nep-pbe New Economics Papers
on Public Economics
Issue of 2019‒02‒04
eighteen papers chosen by
Thomas Andrén

  1. Salience of Inherited Wealth and the Support for Inheritance Taxation By Bastani, Spencer; Waldenström, Daniel
  2. Time-inconsistent Output Subsidy/Tax Policies in Free-entry Mixed Markets By Chen, Jiaqi; Lee, Sang-Ho; Muminov, Timur
  3. Revenue Implications of Destination-Based Cash-Flow Taxation By Shafik Hebous; Alexander Klemm; Saila Stausholm
  4. Top Income Tax Evasion and Redistribution Preferences: Evidence from the Panama Papers By Laila Ait Bihi Ouali
  5. Corporate Social Responsibility and Tax Avoidance By Laszlo Goerke
  6. The Budget and Economic Outlook: 2018 to 2028 By Congressional Budget Office
  7. Using distance functions to derive optimal progressive earnings tax and commodity tax structures By John Burbidge
  8. Marginal Federal Tax Rates on Labor Income: 1962 to 2028 By Congressional Budget Office
  9. Informal Taxation in Sierra Leone: Magnitudes, Perceptions and Implications By van den Boogaard, Vanessa; Prichard, Wilson; Jibao, Samuel
  10. The challenge of moving to a Common Consolidated Corporate Tax Base in the EU By Hentze, Tobias
  11. CBO's Long-Term Social Security Projections: Changes Since 2017 and Comparisons With the Social Security Trustees' Projections By Congressional Budget Office
  12. Impact of the German real estate transfer: Tax on the commercial real estate market By Frenzel Baudisch, Coletta; Dresselhaus, Carolin
  13. The dynamics of health care and growth: A model with physician in dual practice By Baris Alpaslan; King Yoong Lim; Yan Song
  14. Do Tax Cuts Produce More Einsteins? The Impacts of Financial Incentives vs. Exposure to Innovation on the Supply of Inventors By Alexander M. Bell; Raj Chetty; Xavier Jaravel; Neviana Petkova; John Van Reenen
  15. How Taxes Affect the Incentive to Invest in New Intangible Assets By Congressional Budget Office
  16. Subsidizing labor hoarding in recessions: the employment and welfare effects of short time work By Giupponi, Giulia; Landais, Camille
  17. Tax transition in developing countries: Do VAT and excises really work? By Adandohoin, Kodjo
  18. Federal Subsidies for Health Insurance Coverage for People Under Age 65: 2018 to 2028 By Congressional Budget Office

  1. By: Bastani, Spencer (Department of Economics and Statistics, Linnaeus University); Waldenström, Daniel (Paris School of Economics)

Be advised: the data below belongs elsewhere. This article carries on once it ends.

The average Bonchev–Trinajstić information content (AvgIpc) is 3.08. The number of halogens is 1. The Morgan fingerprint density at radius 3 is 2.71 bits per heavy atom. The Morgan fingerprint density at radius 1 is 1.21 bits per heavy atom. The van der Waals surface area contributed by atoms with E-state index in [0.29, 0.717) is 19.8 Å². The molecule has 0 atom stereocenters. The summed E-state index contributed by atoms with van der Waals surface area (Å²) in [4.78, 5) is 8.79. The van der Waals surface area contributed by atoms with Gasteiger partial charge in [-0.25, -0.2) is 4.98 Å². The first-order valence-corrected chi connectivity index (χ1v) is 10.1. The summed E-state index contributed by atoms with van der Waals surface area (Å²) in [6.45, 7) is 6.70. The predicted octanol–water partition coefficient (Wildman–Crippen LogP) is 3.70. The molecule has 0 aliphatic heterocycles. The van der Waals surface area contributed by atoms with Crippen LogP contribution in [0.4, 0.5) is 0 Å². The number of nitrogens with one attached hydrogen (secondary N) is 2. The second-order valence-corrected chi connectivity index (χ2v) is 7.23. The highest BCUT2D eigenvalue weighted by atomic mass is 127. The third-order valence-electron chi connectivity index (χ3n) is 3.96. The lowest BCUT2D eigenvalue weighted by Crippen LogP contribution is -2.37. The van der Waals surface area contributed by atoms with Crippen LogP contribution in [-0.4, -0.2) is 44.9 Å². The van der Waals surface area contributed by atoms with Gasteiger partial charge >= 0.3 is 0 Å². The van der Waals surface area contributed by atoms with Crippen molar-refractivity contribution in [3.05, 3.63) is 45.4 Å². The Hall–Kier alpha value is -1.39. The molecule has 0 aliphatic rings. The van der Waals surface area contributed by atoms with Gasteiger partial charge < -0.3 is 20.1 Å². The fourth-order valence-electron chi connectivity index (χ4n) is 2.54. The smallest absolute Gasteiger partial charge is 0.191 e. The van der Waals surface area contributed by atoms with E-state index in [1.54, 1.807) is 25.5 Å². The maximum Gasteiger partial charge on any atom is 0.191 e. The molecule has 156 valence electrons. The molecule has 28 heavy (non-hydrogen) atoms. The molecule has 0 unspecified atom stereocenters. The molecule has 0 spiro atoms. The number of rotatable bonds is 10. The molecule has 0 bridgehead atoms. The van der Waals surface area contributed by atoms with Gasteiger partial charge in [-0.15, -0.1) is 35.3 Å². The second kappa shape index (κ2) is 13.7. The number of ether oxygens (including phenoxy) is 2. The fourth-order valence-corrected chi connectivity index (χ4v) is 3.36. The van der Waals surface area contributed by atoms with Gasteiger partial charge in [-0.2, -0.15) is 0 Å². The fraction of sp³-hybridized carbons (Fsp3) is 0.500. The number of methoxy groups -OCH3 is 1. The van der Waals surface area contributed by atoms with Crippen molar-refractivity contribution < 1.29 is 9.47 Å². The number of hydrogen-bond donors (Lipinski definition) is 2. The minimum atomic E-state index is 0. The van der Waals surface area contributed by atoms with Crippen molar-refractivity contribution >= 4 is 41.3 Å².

Abstract: We study how attitudes to inheritance taxation are influenced by information about the role of inherited wealth in society. Using a randomized experiment in a register-linked Swedish survey, we find that informing individuals about the large aggregate importance of inherited wealth and its link to inequality of opportunity significantly increases the support for inheritance taxation. The effect is almost uniform across socio-economic groups and survives a battery of robustness tests. Changes in the perceived economic importance of inherited wealth and altered views on whether luck matters most for economic success appear to be the main driving factors behind the treatment effect. Our findings suggest that the low salience of inherited wealth could be one explanation behind the relatively marginalized role of inheritance taxation in developed economies.
    Keywords: Capital taxation; Tax attitudes; Equality of opportunity; Randomized experiment
    JEL: D31 H20 H31
    Date: 2019–01–24
  2. By: Chen, Jiaqi; Lee, Sang-Ho; Muminov, Timur
    Abstract: This paper considers time-inconsistent output subsidy/tax policies in free-entry mixed markets and compares committed and non-committed regimes under different competition modes. In a committed regime where the subsidy is determined before the private firms enter the market, the optimal rate is zero in either Cournot game or Stackelberg game when the public firm is a follower, while it is negative in Stackelberg game with public leadership. However, in the non-committed regime where the subsidy is not determined before entry, the optimal rate is always positive. Finally, we show that private leadership is the best for social welfare regardless of the timing of output subsidy/tax policies.
    Keywords: Free-entry mixed market, Committed policy, Non-committed policy, Output subsidy
    JEL: H20 H42 L13
    Date: 2019–01–14
  3. By: Shafik Hebous; Alexander Klemm; Saila Stausholm
    Abstract: We estimate the revenue implications of a Destination Based Cash Flow Tax (DBCFT) for 80 countries. On a global average, DBCFT revenues under unchanged tax rates would remain similar to the existing corporate income tax (CIT) revenue, but with sizable redistribution of revenue across countries. Countries are more likely to gain revenue if they have trade deficits, are not reliant on the resource sector, and/or—perhaps surprisingly—are developing economies. DBCFT revenues tend to be more volatile than CIT revenues. Moreover, we consider the revenue losses resulting from spillovers in case of unilateral implementation of a DBCFT. Results suggest that these spillover effects are sizeable if the adopting country is large and globally integrated. These spillovers generate strong revenue-based incentives for many—but not all—other countries to follow the DBCFT adoption.
    Keywords: tax revenue, destination-based cash flow tax, border adjustment tax
    JEL: H25 H87
    Date: 2019
  4. By: Laila Ait Bihi Ouali (AMSE - Aix-Marseille Sciences Economiques - EHESS - École des hautes études en sciences sociales - AMU - Aix Marseille Université - ECM - Ecole Centrale de Marseille - CNRS - Centre National de la Recherche Scientifique)